Compared to cyst, most parameters of AT changed less. PSR differentiated pathological changes (p < 0.05) from onset point (OP) to end point (EP) in AT, and it showed the highest sensitivity to AT at the EP (p < 0.01). APT* showed significant transient changes in AT from peak point (PP) to EP, but it did not show sensitivity at the EP. FA and T2a were also sensitive to AT (p <0.05). Pearson coefficient ρ was calculated between time courses of PSR and other MRI parameters in both AT and cyst regions after injury (Supporting Table). Longitudinally, PSR correlated strongly with other parameters except APT* in the cyst. Only qMT measures of T2b and RM0b (ρ > 0.95) as well as FA (ρ = 0.87) correlated well with PSR in AT regions longitudinally. Compared to regular GM, the MRI parametric difference of cyst and AT at the EP indicates that full recovery was not completed at the lesion sites during the period of our study. In summary, all the measures were sensitive in detecting the cyst, and PSR showed highest sensitivity (p < 0.01) for detecting abnormal tissue property changes at the EP (Figs. 5a&g).

Regional Correlations between PSR and other MRI parameters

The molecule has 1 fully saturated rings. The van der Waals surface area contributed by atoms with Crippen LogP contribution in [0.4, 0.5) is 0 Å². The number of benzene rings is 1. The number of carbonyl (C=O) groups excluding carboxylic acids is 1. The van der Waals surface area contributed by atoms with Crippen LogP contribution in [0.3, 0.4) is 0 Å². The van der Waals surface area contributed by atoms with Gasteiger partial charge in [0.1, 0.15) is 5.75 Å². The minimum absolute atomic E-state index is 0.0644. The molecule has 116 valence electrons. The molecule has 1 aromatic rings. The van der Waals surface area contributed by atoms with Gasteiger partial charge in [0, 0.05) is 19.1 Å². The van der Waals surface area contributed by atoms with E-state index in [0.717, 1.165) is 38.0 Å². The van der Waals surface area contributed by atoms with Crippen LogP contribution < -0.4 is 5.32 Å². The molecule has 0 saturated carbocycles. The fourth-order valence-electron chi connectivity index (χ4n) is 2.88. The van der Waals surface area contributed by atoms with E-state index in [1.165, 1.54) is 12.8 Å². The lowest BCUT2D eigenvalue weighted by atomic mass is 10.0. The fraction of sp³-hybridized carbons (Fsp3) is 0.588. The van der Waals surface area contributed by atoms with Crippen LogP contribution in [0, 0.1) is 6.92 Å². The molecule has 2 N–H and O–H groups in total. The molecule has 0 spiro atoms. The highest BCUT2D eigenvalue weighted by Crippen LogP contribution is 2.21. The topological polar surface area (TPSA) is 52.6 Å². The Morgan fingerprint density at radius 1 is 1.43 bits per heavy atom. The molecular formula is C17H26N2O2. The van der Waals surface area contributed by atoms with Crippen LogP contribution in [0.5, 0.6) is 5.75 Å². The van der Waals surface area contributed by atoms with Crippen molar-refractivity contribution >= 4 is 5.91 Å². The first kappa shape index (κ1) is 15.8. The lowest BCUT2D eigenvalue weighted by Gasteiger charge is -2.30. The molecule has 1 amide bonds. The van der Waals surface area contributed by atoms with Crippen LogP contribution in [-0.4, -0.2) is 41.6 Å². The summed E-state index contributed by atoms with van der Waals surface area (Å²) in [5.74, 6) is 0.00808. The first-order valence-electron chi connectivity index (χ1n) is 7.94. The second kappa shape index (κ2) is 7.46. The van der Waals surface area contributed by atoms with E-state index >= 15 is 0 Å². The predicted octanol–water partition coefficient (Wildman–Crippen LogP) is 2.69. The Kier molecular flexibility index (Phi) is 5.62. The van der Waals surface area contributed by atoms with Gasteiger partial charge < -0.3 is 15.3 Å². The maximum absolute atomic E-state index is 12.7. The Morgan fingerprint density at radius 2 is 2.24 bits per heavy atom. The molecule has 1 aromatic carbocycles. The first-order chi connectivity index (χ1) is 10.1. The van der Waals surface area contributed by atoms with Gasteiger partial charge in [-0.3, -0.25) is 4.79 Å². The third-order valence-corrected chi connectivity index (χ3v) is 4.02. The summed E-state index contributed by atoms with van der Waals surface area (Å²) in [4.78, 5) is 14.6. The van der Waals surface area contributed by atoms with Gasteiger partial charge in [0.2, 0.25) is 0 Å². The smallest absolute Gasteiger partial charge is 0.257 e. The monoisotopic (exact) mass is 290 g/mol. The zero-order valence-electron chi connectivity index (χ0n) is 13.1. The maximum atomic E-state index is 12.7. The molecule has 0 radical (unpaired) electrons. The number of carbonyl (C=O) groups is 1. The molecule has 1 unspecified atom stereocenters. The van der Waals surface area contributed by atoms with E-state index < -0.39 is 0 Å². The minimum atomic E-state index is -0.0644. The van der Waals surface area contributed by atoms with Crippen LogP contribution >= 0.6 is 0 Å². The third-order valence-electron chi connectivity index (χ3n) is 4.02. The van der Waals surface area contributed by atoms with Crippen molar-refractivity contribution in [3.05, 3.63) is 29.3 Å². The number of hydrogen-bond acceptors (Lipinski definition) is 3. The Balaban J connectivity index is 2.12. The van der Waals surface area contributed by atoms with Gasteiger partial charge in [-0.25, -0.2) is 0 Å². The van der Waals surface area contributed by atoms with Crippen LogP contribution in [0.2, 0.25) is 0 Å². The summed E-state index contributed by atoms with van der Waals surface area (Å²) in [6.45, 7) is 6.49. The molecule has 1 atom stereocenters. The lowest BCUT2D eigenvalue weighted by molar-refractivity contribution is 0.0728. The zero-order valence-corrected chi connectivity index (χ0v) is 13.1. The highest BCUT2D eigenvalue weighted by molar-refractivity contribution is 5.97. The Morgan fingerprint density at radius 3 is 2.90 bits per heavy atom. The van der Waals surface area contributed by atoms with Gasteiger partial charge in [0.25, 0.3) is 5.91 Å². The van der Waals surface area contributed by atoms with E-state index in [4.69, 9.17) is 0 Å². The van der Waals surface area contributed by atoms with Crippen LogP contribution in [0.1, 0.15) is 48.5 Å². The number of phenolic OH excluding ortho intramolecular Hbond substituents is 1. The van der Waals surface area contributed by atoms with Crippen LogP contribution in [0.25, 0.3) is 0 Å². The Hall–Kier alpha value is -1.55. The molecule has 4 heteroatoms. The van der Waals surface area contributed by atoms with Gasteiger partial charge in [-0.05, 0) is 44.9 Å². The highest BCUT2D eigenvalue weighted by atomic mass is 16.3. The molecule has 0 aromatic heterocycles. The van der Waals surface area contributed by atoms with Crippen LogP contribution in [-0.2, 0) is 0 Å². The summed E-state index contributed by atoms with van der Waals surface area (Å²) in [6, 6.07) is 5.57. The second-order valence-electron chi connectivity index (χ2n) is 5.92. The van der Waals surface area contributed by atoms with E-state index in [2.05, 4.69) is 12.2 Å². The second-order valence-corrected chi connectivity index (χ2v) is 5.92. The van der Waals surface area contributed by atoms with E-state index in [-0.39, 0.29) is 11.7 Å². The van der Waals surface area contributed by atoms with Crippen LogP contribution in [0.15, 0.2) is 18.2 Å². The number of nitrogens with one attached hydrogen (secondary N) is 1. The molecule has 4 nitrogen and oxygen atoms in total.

To understand the relationships between other MRI parameters and PSR that most closely relate to demyelination and macromolecular composition, regional Pearson correlations were calculated in ROIs of WM, GM, AT and cyst (Fig. 6). Relaxation rates (R2a=1/T2a, R2b=1/T2b, and R1obs=1/T1obs) were plotted against PSR in Figure 6. Several features were noticeable. First, measures from each ROI clustered together (Fig. 6a-g). In addition to qMT parameters PSR, R2b, and RM0b, the conventional measure FA also showed significant contrast between normal WM (0.76 ± 0.04) and GM (0.45 ± 0.02). Second, measures from different ROIs were isolated, except for some overlap between GM and AT. The clusters of cysts were fully separated from clusters of tissues. Third, most parameters were roughly related to PSR in a linear relationship when PSR is larger than 0.06 (the range for tissues including AT, GM and WM), except for APT*. The APT* of cyst and AT showed scattered values off the APT*-PSR slope of normal WM and GM, presumably due to the transient high levels of metabolites and mobile proteins/peptide related to secondary damage or inflammation. The clusters of cysts were away from the linear slope of normal tissues. Either positive or negative regional correlations were present between the PSR and all other parameters (Fig. 6h). The PSR was positively correlated with parameters of R1obs, R2a, RM0b and FA, and was negatively correlated with R2b, ADC and APT*. Among all the MRI parameters, the regional correlation between APT* and PSR was the smallest (ρ= −0.565). Comparing the two DTI parameters, the regional correlation between ADC and PSR (ρ= −0.632) is much weaker than that between FA and PSR (ρ= 0.963).